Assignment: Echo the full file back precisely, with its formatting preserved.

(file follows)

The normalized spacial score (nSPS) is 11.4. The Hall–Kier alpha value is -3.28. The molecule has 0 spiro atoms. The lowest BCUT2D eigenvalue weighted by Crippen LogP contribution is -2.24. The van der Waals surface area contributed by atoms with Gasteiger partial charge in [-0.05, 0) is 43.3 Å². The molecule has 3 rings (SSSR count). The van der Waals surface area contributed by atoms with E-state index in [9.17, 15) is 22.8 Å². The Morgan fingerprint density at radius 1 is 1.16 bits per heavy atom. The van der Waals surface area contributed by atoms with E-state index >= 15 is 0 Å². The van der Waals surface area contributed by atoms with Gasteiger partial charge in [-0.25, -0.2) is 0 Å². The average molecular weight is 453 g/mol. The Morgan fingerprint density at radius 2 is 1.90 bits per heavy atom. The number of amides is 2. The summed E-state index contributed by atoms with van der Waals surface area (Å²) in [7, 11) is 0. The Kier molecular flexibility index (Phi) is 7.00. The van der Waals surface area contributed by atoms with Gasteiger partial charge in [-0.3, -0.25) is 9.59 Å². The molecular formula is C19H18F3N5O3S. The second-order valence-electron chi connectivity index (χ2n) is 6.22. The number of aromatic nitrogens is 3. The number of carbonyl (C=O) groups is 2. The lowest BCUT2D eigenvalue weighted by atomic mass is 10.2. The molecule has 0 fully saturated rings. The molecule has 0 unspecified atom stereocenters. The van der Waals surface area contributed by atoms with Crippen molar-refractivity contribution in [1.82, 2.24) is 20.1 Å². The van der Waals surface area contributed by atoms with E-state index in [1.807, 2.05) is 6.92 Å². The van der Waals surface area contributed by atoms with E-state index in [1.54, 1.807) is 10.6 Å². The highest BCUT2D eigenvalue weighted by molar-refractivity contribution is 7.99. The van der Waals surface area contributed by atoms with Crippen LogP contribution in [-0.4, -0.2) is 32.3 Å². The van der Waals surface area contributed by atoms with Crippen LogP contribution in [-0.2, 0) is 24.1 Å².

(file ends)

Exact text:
The normalized spacial score (nSPS) is 11.4. The Hall–Kier alpha value is -3.28. The molecule has 0 spiro atoms. The lowest BCUT2D eigenvalue weighted by Crippen LogP contribution is -2.24. The van der Waals surface area contributed by atoms with Gasteiger partial charge in [-0.05, 0) is 43.3 Å². The molecule has 3 rings (SSSR count). The van der Waals surface area contributed by atoms with E-state index in [9.17, 15) is 22.8 Å². The Morgan fingerprint density at radius 1 is 1.16 bits per heavy atom. The van der Waals surface area contributed by atoms with E-state index >= 15 is 0 Å². The van der Waals surface area contributed by atoms with Gasteiger partial charge in [-0.25, -0.2) is 0 Å². The average molecular weight is 453 g/mol. The Morgan fingerprint density at radius 2 is 1.90 bits per heavy atom. The number of amides is 2. The summed E-state index contributed by atoms with van der Waals surface area (Å²) in [7, 11) is 0. The Kier molecular flexibility index (Phi) is 7.00. The van der Waals surface area contributed by atoms with Gasteiger partial charge in [-0.3, -0.25) is 9.59 Å². The molecular formula is C19H18F3N5O3S. The second-order valence-electron chi connectivity index (χ2n) is 6.22. The number of aromatic nitrogens is 3. The number of carbonyl (C=O) groups is 2. The lowest BCUT2D eigenvalue weighted by atomic mass is 10.2. The molecule has 0 fully saturated rings. The molecule has 0 unspecified atom stereocenters. The van der Waals surface area contributed by atoms with Crippen molar-refractivity contribution in [1.82, 2.24) is 20.1 Å². The van der Waals surface area contributed by atoms with E-state index in [1.807, 2.05) is 6.92 Å². The van der Waals surface area contributed by atoms with E-state index in [1.54, 1.807) is 10.6 Å². The highest BCUT2D eigenvalue weighted by molar-refractivity contribution is 7.99. The van der Waals surface area contributed by atoms with Crippen LogP contribution in [-0.4, -0.2) is 32.3 Å². The van der Waals surface area contributed by atoms with Crippen LogP contribution in [-0.2, 0) is 24.1 Å².